A recent Zillow study showed that Americans spent more time researching a car purchase than their home loan. Since the Fed announced that it’s planning three rate hikes in 2017, it’s wise to refi sooner than later.

Have you reached the loan-to-value needed to remove your mortgage insurance? Make an appointment to talk to a lender for a mortgage checkup.

10. Learn to DIY.
The more minor fixes (and if you’re really skilled, major fixes) you can do yourself, the more money you save.

Thanks to YouTube, there are a lot of great how-tos. Other great sites include Instructables, How Stuff Works, Do It Yourself and myriad home improvement shows/channels.

11. Plan to maintain.
Create a maintenance calendar to remember those routine maintenance tasks, such as replacing furnace air filters, changing smoke detector batteries and winterizing sprinklers.

Whether it’s a paper calendar or your iCal on your phone, plan out scheduled maintenance so you won’t hear that relentless beeping of the smoke detector in the middle of the night — or run out of propane before the steaks are done (tragedy!).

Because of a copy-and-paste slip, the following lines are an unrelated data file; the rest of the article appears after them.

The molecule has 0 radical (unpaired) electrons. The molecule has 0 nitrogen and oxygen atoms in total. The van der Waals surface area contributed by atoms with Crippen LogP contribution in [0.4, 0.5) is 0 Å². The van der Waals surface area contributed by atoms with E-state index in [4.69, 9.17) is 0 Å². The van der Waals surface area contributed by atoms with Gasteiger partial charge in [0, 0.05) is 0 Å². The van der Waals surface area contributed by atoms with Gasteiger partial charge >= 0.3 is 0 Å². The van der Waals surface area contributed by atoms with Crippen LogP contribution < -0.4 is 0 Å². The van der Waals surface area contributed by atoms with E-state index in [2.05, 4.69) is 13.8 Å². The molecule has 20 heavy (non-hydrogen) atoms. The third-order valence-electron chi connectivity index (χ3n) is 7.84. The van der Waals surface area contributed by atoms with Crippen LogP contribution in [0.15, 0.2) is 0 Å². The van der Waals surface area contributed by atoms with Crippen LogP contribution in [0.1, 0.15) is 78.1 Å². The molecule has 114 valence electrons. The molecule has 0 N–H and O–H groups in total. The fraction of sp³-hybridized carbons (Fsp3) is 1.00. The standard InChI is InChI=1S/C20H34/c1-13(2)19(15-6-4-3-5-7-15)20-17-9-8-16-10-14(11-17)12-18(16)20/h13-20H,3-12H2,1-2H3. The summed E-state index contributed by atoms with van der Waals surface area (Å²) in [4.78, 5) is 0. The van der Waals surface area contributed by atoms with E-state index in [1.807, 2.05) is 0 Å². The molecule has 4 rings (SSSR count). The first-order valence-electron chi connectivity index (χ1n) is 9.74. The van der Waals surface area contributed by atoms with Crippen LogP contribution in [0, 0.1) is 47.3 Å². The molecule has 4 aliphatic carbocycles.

12. Invest.
Is this the year to buy a rental property? Or a vacation home?

This will really require you to understand your financial situation, so talk to your financial advisor and an Agent who understands investment properties.

13. Take an inventory.
That new flat screen television and 360 viewer you got for Christmas are going to need coverage. If disaster happens, do you really know what’s in your house?

At minimum, make a list and save it on the cloud. Sites like Know Your Stuff and DocuHome help you document items in a room by tagging pics.

14. Do the double check.
The Insurance Information Institute says a standard policy covers the structure and possessions against fire, hurricanes, wind, hail, lightning, theft and vandalism.